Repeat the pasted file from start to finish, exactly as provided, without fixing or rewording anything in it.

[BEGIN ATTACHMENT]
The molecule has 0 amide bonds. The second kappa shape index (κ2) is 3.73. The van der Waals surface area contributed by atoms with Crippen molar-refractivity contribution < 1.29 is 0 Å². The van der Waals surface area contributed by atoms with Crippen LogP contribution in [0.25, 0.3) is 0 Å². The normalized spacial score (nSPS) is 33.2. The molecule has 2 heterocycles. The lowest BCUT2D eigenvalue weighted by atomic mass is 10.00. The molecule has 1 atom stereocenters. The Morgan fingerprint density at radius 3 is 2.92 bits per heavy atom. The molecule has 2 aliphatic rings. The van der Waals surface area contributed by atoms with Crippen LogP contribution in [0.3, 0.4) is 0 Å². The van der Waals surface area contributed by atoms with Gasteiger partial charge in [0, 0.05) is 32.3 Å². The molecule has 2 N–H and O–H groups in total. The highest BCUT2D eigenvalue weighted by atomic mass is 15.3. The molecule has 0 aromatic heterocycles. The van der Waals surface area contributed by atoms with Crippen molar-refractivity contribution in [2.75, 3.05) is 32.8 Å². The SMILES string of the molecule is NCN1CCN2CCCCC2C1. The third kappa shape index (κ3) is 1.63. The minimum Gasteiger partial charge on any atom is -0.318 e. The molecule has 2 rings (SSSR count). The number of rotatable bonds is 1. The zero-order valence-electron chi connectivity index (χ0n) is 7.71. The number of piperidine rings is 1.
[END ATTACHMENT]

The molecule has 0 amide bonds. The second kappa shape index (κ2) is 3.73. The van der Waals surface area contributed by atoms with Crippen molar-refractivity contribution < 1.29 is 0 Å². The van der Waals surface area contributed by atoms with Crippen LogP contribution in [0.25, 0.3) is 0 Å². The normalized spacial score (nSPS) is 33.2. The molecule has 2 heterocycles. The lowest BCUT2D eigenvalue weighted by atomic mass is 10.00. The molecule has 1 atom stereocenters. The Morgan fingerprint density at radius 3 is 2.92 bits per heavy atom. The molecule has 2 aliphatic rings. The van der Waals surface area contributed by atoms with Crippen LogP contribution in [0.3, 0.4) is 0 Å². The van der Waals surface area contributed by atoms with Gasteiger partial charge in [0, 0.05) is 32.3 Å². The molecule has 2 N–H and O–H groups in total. The highest BCUT2D eigenvalue weighted by atomic mass is 15.3. The molecule has 0 aromatic heterocycles. The van der Waals surface area contributed by atoms with Crippen molar-refractivity contribution in [2.75, 3.05) is 32.8 Å². The SMILES string of the molecule is NCN1CCN2CCCCC2C1. The third kappa shape index (κ3) is 1.63. The minimum Gasteiger partial charge on any atom is -0.318 e. The molecule has 2 rings (SSSR count). The number of rotatable bonds is 1. The zero-order valence-electron chi connectivity index (χ0n) is 7.71. The number of piperidine rings is 1.